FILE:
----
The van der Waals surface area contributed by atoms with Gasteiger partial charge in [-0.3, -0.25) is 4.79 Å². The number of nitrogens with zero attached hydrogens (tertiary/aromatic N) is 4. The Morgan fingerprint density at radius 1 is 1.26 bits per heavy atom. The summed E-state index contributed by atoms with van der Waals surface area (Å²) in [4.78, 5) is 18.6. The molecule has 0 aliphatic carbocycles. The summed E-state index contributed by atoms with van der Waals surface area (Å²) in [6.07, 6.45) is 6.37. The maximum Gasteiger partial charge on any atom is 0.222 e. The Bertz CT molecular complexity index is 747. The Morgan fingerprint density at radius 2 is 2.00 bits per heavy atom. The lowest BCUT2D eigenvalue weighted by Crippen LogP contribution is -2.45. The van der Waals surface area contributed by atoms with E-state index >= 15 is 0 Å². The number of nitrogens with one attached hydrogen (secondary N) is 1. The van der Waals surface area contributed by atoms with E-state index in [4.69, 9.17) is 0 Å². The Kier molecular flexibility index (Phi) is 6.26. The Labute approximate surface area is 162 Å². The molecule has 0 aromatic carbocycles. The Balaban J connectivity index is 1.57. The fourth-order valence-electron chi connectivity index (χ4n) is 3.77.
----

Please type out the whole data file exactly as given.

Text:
The van der Waals surface area contributed by atoms with Gasteiger partial charge in [-0.3, -0.25) is 4.79 Å². The number of nitrogens with zero attached hydrogens (tertiary/aromatic N) is 4. The Morgan fingerprint density at radius 1 is 1.26 bits per heavy atom. The summed E-state index contributed by atoms with van der Waals surface area (Å²) in [4.78, 5) is 18.6. The molecule has 0 aliphatic carbocycles. The summed E-state index contributed by atoms with van der Waals surface area (Å²) in [6.07, 6.45) is 6.37. The maximum Gasteiger partial charge on any atom is 0.222 e. The Bertz CT molecular complexity index is 747. The Morgan fingerprint density at radius 2 is 2.00 bits per heavy atom. The lowest BCUT2D eigenvalue weighted by Crippen LogP contribution is -2.45. The van der Waals surface area contributed by atoms with E-state index >= 15 is 0 Å². The number of nitrogens with one attached hydrogen (secondary N) is 1. The van der Waals surface area contributed by atoms with E-state index in [4.69, 9.17) is 0 Å². The Kier molecular flexibility index (Phi) is 6.26. The Labute approximate surface area is 162 Å². The molecule has 0 aromatic carbocycles. The Balaban J connectivity index is 1.57. The fourth-order valence-electron chi connectivity index (χ4n) is 3.77.